|Famous Paintings by da Vinci|
|The Last Supper|
|The Baptism of Christ|
|Lady with an Ermine|
|Ginevra de’ Benci|
|Adoration of the Magi|
|St. Jerome in the Wilderness|
|View Complete Works|
Leonardo di ser Piero da Vinci is known to the world as an inventor, scientist, mathematician, and most of all, an artist. Da Vinci is considered to be a true Renaissance man. He was skilled in many subjects, and is respected because of his achievements. He helped pioneer the sciences, developed new art techniques, and was one of the first people to dissect the human body.
Da Vinci was born on April 15, 1452 in Vinci, Italy. His father was a public notary in Milan, and his mother, a simple maiden. When Leonardo was little, he would always try to invent new things, he was very intelligent. At the age of 14, he became an apprentice to one of the best painters at the time, Andrea del Verrocchio. Under Verrocchio, he learned how to paint and sculpt. He also learned skills in metallurgy, drafting, chemistry, and carpentry. Out of all these, Da Vinci chose art as his main profession, but used all that he learned throughout his life.
Da Vinci collaborated with Verrocchio on a few pieces. There is a legend that says when Leonardo painted Gabriel in The Baptism of Christ (1472), Verrocchio never painted again, because his skills could not compare to those of Da Vinci. But, this is not a certain fact.
There are only 15 paintings of Da Vinci that survive. The most famous of which is the Mona Lisa that was painted between 1503-1507. The model who posed for the painting was said to be a young merchant’s wife, but who knows. In this painting, Da Vinci used a new technique called “sfumato”, which is the hazy atmosphere in the picture. The Mona Lisa is one of the most analyzed paintings of all time, because Da Vinci’s face also fits that of Mona’s, which is unusual for any painting.
There are many drawings by Da Vinci that still exist, the most famous is the Vitruvian Man. The drawing represents the proportions of man according to the work of Vitruvius, an ancient Roman architect. Along with the Mona Lisa, it is one of the most recognized and most reproduced image of all time.
Though Da Vinci was talented, he did not work on any sculptures. He had plans for an equestrian statue in 1492 but he never got started. The bronze he was use for the statue was instead used for cannons to protect the city of Milan from the invasion of Charles V, King of France at the time.
Da Vinci wrote several books throughout his lifetime. He collaborated with another mathematician to write a treatise on Mathematics, and then by himself, the Codex on the Flight of Birds (1505). After his death, his Treatise on Painting was printed in 1680, it included many drawings on anatomy.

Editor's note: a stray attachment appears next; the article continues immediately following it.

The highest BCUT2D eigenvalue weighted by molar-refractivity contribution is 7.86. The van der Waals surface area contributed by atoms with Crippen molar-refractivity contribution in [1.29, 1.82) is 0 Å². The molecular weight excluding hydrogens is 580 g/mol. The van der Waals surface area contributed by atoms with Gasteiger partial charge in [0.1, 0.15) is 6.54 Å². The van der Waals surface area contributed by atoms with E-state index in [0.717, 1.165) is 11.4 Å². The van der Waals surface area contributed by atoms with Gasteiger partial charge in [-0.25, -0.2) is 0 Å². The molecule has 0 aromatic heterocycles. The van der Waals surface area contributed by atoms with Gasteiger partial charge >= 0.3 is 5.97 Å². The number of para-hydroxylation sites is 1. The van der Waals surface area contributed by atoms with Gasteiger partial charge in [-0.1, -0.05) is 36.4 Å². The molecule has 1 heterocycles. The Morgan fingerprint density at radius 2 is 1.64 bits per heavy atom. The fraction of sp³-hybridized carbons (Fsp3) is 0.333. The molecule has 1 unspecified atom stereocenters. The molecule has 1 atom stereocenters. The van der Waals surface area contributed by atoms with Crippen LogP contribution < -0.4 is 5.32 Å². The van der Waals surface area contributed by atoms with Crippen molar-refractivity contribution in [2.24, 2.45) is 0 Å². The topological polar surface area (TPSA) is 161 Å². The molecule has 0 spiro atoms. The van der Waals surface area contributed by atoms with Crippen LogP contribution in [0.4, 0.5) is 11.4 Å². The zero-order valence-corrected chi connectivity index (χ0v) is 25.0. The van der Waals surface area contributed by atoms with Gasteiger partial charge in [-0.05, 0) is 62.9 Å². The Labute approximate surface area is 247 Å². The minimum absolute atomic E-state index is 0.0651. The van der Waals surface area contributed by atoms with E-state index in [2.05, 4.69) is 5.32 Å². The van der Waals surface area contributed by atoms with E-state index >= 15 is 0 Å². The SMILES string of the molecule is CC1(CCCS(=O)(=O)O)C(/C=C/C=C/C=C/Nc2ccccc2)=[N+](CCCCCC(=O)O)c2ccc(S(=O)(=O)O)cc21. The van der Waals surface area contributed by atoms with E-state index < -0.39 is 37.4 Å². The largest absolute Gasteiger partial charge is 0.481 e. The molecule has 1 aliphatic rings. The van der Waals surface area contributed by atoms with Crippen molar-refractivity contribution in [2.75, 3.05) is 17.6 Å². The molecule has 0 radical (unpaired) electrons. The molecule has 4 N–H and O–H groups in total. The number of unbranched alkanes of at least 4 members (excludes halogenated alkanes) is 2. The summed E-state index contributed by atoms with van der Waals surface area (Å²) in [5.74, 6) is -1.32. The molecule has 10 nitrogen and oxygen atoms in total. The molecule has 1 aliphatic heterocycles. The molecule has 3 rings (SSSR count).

He had many inventions. He was obsessed with flight and had plans for something similar to a helicopter. He also created musical instruments and hydraulic water pumps, most of which were never built. He was commissioned to make a mechanical lion for the King of France. It walked forward and the chest would open to reveal a bunch of lilies.
Throughout his life, Da Vinci never married, nor was he linked to anyone. In 1476, when he was 24 years old, he and three other guys were charged with sodomy, which was illegal in Florence where he was living. Records show they were acquitted.
Unlike most other artists, Da Vinci was famous during his lifetime and only became even more so after his death. He was called upon by important church officials and royals to paint for them, or invent things for them. For instance, The Last Supper, which was painted on a convent wall in 1498 was one such commission. It has deteriorated badly over the years due to Da Vinci trying tempera on plaster instead of a fresco. (Tempera is egg whites mixed with paint, and it makes the paint shiny; a fresco is paint mixed with plaster, making it more durable against the ravages of time) During war, he was employed as a military architect, to design a siege against the invading enemies, like during the Second Italian War. He was employed as a naval architect in Venice. He was a favorite of the Governor of Milan, Ludovic, and King Francois I of France.
Leonardo had two apprentices, which lived with him for most of his life. One was Gian Giacomo Caprotti da Oreno, nicknamed Salaì, and the other was Count Francesco Melzi. Salaì became an apprentice in 1490, and Melzi in 1506. Neither of them ever became distinguished artists, but they worked with their master until he died.
Da Vinci died on May 2, 1519 in France. Stories say he died in King Francois’s arms. He spent the last two years of his life in France, with his apprentices, and they had lived at the King’s personal Château. Before his death, Da Vinci requested that 60 beggars walk behind his coffin through the streets to the graveyard. So they did. Most of his belongings were left to Melzi, his favorite apprentice and only his drawings, were divided up among his friends.